MPs’ expenses: pay in Commons dwarfs the Forces

british-soldiers-injured

ABOVE: the inevitable outcome of CHRONIC UNDERFUNDING in political adventures enforced by criminals, degenerates, thieves, war-criminals, liars…. in government.

WHY IS THE BRITISH ARMY SUPPORTING POLITICIANS WHO ARE EVIDENTLY GUILTY OF TREATING THE ARMED FORCES WITH UTTER CONTEMPT?  THAT IS NOT WHAT SOLDIERS  SIGNED UP FOR.

The pay and perks enjoyed by MPs throw into sharp relief the austerity of a life in the Armed Forces.

MPs’ starting salaries are four times that of soldiers. While new members are paid £64,766 a year, the lowest paid private in the Army must make do on £16,680.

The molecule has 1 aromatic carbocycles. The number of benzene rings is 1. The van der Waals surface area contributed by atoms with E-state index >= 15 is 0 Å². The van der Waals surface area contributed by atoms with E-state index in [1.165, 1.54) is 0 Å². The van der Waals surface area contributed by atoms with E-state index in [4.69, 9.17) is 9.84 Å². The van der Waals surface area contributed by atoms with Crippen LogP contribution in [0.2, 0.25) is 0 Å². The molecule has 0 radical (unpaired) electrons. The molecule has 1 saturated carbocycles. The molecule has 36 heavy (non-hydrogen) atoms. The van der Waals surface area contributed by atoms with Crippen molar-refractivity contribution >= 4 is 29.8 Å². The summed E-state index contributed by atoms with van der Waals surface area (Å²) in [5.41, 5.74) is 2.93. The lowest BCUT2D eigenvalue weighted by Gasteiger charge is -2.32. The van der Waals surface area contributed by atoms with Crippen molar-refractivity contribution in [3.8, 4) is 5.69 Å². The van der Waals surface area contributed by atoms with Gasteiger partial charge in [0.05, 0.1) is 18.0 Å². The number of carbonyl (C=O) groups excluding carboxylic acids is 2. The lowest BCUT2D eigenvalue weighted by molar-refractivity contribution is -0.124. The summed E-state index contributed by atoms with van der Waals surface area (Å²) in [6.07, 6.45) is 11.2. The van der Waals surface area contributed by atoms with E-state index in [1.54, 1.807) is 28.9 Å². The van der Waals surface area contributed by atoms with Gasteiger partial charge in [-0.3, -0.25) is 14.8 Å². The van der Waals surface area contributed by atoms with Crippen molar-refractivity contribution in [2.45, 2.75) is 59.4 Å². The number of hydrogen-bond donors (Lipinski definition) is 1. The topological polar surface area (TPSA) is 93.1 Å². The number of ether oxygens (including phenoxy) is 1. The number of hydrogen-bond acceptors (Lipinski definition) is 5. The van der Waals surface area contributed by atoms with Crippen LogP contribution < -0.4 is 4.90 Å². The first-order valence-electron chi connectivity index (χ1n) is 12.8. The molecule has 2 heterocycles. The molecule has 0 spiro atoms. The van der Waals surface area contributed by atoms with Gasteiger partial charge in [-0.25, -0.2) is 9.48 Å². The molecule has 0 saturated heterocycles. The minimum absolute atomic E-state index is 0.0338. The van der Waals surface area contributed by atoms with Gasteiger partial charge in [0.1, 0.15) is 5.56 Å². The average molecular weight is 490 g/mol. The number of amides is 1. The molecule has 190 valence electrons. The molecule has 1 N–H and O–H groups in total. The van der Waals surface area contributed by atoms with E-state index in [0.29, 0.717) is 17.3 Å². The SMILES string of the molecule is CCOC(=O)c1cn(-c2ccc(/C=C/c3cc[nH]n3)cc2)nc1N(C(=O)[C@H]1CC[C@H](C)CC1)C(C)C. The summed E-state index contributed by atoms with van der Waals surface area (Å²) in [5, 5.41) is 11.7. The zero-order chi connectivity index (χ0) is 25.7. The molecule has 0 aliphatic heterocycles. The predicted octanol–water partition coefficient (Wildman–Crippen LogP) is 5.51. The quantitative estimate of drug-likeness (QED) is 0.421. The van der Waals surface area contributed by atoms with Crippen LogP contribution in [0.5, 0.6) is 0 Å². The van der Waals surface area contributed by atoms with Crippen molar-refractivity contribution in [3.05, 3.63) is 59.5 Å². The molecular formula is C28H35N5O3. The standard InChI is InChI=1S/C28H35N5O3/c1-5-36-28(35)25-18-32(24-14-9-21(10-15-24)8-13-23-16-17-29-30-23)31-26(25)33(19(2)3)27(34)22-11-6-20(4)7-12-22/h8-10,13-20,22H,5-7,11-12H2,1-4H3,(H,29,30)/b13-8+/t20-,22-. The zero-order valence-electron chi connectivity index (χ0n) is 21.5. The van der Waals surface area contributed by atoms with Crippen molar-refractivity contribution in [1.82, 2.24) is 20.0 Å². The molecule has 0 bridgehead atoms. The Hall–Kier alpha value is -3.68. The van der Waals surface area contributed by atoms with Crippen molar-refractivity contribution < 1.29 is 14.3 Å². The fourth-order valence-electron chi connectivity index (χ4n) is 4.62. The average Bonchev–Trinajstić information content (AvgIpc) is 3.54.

Unlike their American counterparts, troops fighting in Afghanistan must pay income tax on their earnings.

They must also pay tax on a £15,000 loyalty bonus given to those who sign up for another five years after four years’ service. They also pay thousands of pounds a year in rent while living in Armed Forces accommodation.

By contrast, last year MPs were entitled to claim £24,006 in second home allowances tax-free.

Until recent changes to the system, MPs could spend £400 per month of this allowance on food, including a range of subsidised meals and drinks around Westminster.

Soldiers on the front line are given a ration pack containing freeze-dried curries, biscuits and other basic fare.

A parliamentary answer in 2007 disclosed that the daily food budget per British soldier in Iraq was just £2.49.

Read on


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